Utilizing instrument racks

show more Utilizing instrument racks provides you with in-depth training on Audio + Music. Taught by Rick Schmunk as part of the Ableton Live 9 Essential Training show less
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Utilizing instrument racks

Layering synth and sampler parts requires multiple tracks in (INAUDIBLE). Let's take a look at how Live racks can be used to combine multiple instruments and effects capable of delivering complex sounds on a single track. So let's start by just taking a look at an existing preset instrument rack. So, let's go in the Instrument category. And down to Instrument rack now open that up, lets go down to Pad I will just choose the first one and put that on the first track. So I see the marker here the beginning and I see the rounded edges so that I know I am in a rack.

When I click over here I can see the two chains that are set up and when I choose the first one and go over here to the right I see the bracket of another rack. So let me click the Show High Chain list there, so I've got something called Snow Pad. And when I actually go inside that I've got another rack. And when I look at what's there, pull that over. I can see that there's a chord plug-in. It looks like we're transposing the pitch that you play up a fifth and down a fifth, and then I finally see the actual virtual instrument. Looks like we've got an operator here, and then over on the right edge of that, well, I can see outside this rack it looks like there is a reverb and a Ping Pong delay, that all of these chains are passing through. So let's go back over here a little bit, an I'm going to solo, the, first side just so we can hear what's going on there.

(audio playing) So I'm playing one pitch. (audio playing) And I can hear the transposition up and down the fifth. Now lets take a look at the next one. So I'll select that, and when I select that, I can see that. There's also a nested rack inside of this one. And it looks like we've got two things going on. I've got this star shower. And I see another operator virtual instrument. And if I click the bottom one. I can see that there's another preset an a different virtual instrument there. Now inside each one of these, I can see it looks like there is an arpeggiator effect.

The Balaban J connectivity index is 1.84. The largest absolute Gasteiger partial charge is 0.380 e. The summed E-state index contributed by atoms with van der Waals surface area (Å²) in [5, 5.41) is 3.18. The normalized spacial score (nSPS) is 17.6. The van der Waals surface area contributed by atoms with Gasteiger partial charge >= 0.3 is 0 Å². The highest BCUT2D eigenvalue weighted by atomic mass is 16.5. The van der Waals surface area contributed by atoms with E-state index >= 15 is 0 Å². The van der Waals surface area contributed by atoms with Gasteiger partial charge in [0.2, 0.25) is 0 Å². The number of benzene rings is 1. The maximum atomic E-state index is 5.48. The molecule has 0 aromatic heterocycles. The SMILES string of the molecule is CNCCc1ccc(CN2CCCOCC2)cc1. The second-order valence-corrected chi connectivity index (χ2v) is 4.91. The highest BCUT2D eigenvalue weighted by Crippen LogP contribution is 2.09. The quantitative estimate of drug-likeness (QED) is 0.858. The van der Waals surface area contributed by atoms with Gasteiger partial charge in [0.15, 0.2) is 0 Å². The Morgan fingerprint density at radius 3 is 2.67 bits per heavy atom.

An so I've soloed that chain, an now I'm going to solo the first instrument that's inside that. And I'm going to hold down the note, I'm going to hear what that's doing. (music playing) So again, I held down a single note it's being arpeggiated at 16th note. I can see that it's being shifted one time up an octive. Now when I click the lower one there's another arpeggiator. This one set at an eighth note. And it's also set to shift and transpose up one time an octave.

And lets hear what that sounds like. (audio playing) And when I turn all of that on. And hold down a note. What do we get? (audio playing) So a really beautiful complex sound. Let's see how we can do this from scratch. So let me disable that. And I'm going to go back up in here to the instrument rack, and I'm going to drag and empty rack on top of this second midi track. So we see the outside edges of this, and I'm going to go back into my instruments now and I'm going to add a couple of virtual instruments. So lets grab electric and I'm going to go in there and lets get just a simple electric piano sound.

So I'll drop that in. And then so that I could add a second one inside this rack. I'm going to show hide the chain list by clicking on the button. So I can see that I got one chain there. And while I'm at it, I'm going to go ahead, I'm going to go into the Audio Effects category, and I'm going to add a chorus to that. So I'll just grab the default chorus and I'm going to drag and drop it. Now notice that I can put it right inside that bracket next to the virtual instrument. So let me just play a chord, and let's hear what we got.

(music playing) So a single virtual instrument playing through a single effect. Now, let's go back over and I'm going to go back into my instruments and let's close this one up. So. I'm going to press my left arrow. Close that category, and let's go into Operator, and into the Pads Area. And I've already searched out and found one that is called Slow Sweep so I'm going to click and drag that preset. Now I'm not going to drag it on top of the existing chain.

I'm going to drag it in the area below that and that will add a second chain. So if I solo that one and play a chord, (audio playing). We can hear that sound. And that's detuned just a little bit too much to my taste and I can see its probably on the second oscillator so I'm going to pull that down a little bit so its not quite so drastic. (audio playing) And I'm doing that because I want it to be more in tune with the rhodes patch. So let me unsolo that, and let's hear both of them together.